We have started new simulations for small quark mass with reasonable global acceptance ratio. We have also launched the simulation of the single flavor adjoint Wilson fermion using the Rational Hybrid Monte Carlo method. We hope to present new results at the coming lattice conference.

A.G-A is supported from Spanish grants FPA2009-08785, FPA2009-09017, CSD2007-00042, HEPHACOS S2009/ESP-1473, PITN-GA-2009-238353 (ITN STRONGnet) and CPAN CSD2007-00042. M.O is supported in part by Grants-in-Aid for Scientific Research from the Ministry of Education, Culture, Sports, Science and Technology (No 23540310).

The calculation has been done on Hitachi SR16000-M1 computer at High Energy Accelerator Research Organization (KEK) supported by the Large Scale Simulation Program No.12-01 (FY2011-12).


  • [1] L. Del Debbio, \posPoS(Lattice 2010)004.
  • [2] A. Gonzalez-Arroyo and M. Okawa, Phys. Rev. D27 (1983) 2397.
  • [3] A. Gonzalez-Arroyo and M. Okawa, JHEP 1007 (2010) 043.
  • [4] P. Kovtun, M. Unsal, L. G. Yaffe, JHEP 0706 (2007) 019.
  • [5] T. Azeyanagi, M. Hanada, M. Unsal, R. Yacoby, Phys. Rev. D82 (2010) 125013.
  • [6] B. Bringoltz, M. Koren, S. R. Sharpe, Phys. Rev. D85 (2012) 094504.
  • [7] T. Eguchi and H. Kawai, Phys. Rev. Lett. 48 (1982) 1004.
  • [8] G. Bhanot, U. M. Heller and H. Neuberger, Phys. Lett. B113 (1982) 47.
  • [9] A. Gonzalez-Arroyo and M. Okawa, arXiv:1206.0049 [hep-th].
  • [10] A. Gonzalez-Arroyo and M. Okawa, \posPoS(Lattice 2012)221.
  • [11] T. Ishikawa and M. Okawa, talk given at the Annual Meeting of the Physical Society of Japan, March 28-31, Sendai, Japan (2003).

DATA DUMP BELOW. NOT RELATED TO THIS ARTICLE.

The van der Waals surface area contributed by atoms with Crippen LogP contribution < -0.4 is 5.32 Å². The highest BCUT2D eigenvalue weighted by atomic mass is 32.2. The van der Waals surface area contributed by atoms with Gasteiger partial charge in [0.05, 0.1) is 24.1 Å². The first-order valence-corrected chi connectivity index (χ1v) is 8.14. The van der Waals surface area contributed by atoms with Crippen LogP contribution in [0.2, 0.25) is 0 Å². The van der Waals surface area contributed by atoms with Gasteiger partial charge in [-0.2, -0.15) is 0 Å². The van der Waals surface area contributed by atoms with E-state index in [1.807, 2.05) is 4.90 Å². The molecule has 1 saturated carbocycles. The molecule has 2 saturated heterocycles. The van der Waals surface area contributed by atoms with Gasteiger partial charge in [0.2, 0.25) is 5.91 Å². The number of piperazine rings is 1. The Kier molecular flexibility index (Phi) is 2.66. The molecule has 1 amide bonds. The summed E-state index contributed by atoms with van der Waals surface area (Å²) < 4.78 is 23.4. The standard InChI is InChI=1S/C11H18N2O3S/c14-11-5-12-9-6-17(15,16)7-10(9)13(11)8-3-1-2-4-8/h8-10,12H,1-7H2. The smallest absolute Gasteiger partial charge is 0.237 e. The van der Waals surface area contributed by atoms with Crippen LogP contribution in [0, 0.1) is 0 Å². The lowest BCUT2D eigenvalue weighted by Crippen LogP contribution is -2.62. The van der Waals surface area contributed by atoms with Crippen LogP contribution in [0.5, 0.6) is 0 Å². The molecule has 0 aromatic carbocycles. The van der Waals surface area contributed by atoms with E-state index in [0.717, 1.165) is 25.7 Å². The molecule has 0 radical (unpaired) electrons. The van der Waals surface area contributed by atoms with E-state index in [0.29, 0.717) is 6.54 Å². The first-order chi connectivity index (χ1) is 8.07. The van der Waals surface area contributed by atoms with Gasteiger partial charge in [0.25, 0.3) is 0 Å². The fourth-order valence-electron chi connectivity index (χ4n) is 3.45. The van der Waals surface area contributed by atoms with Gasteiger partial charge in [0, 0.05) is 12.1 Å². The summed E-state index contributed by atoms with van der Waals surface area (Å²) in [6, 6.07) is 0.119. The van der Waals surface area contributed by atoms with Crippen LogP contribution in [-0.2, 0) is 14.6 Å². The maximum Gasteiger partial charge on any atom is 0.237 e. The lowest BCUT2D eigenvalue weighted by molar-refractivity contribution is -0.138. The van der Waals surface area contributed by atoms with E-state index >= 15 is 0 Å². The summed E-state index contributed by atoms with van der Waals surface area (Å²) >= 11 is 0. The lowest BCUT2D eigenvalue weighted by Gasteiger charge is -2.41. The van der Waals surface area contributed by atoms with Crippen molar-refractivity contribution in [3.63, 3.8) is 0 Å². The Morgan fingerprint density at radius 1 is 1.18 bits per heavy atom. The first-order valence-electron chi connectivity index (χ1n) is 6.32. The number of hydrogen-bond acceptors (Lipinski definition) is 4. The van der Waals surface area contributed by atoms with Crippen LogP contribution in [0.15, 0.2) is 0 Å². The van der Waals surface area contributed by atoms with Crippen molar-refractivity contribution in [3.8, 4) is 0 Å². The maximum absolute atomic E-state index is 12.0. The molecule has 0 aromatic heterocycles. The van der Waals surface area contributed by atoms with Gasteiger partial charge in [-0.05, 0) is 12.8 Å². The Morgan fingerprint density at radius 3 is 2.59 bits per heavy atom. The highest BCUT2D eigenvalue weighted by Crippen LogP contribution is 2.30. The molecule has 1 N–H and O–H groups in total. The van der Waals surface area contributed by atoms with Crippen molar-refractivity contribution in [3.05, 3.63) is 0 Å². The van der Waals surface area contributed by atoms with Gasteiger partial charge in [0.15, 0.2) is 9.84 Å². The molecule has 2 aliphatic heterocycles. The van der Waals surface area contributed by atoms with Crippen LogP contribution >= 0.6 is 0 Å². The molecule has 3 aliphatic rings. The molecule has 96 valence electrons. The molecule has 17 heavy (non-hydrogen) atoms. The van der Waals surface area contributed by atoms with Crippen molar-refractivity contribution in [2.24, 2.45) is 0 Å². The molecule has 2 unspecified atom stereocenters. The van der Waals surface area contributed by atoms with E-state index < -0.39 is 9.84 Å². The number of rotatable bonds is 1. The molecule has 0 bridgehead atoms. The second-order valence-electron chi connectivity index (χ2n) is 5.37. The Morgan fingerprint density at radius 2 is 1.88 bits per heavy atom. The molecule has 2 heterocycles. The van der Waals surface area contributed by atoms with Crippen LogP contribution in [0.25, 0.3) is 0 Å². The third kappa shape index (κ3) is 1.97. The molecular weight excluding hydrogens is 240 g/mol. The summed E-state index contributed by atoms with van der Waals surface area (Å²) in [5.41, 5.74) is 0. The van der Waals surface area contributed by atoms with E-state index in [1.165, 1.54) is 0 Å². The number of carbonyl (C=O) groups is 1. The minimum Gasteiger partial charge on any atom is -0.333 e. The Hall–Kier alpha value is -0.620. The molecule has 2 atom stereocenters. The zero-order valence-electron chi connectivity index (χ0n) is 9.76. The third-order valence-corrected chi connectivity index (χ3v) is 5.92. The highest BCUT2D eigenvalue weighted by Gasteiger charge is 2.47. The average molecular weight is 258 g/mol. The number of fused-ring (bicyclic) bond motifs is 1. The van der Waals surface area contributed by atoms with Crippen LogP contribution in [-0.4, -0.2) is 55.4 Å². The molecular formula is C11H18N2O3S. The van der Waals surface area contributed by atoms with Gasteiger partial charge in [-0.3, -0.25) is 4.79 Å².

• [12] M. Teper and H. Vairinhos, Phys. Lett. B652 (2007) 359.
  • [13] T. Azeyanagi, M. Hanada, T. Hirata and T. Ishikawa, JHEP 0801 (2008) 025.
Comments 0
Request Comment
You are adding the first comment!
How to quickly get a good reply:
  • Give credit where it’s due by listing out the positive aspects of a paper before getting into which changes should be made.
  • Be specific in your critique, and provide supporting evidence with appropriate references to substantiate general statements.
  • Your comment should inspire ideas to flow and help the author improves the paper.

The better we are at sharing our knowledge with each other, the faster we move forward.
The feedback must be of minimum 40 characters and the title a minimum of 5 characters
Add comment
Loading ...
This is a comment super asjknd jkasnjk adsnkj
The feedback must be of minumum 40 characters
The feedback must be of minumum 40 characters

You are asking your first question!
How to quickly get a good answer:
  • Keep your question short and to the point
  • Check for grammar or spelling errors.
  • Phrase it like a question
Test description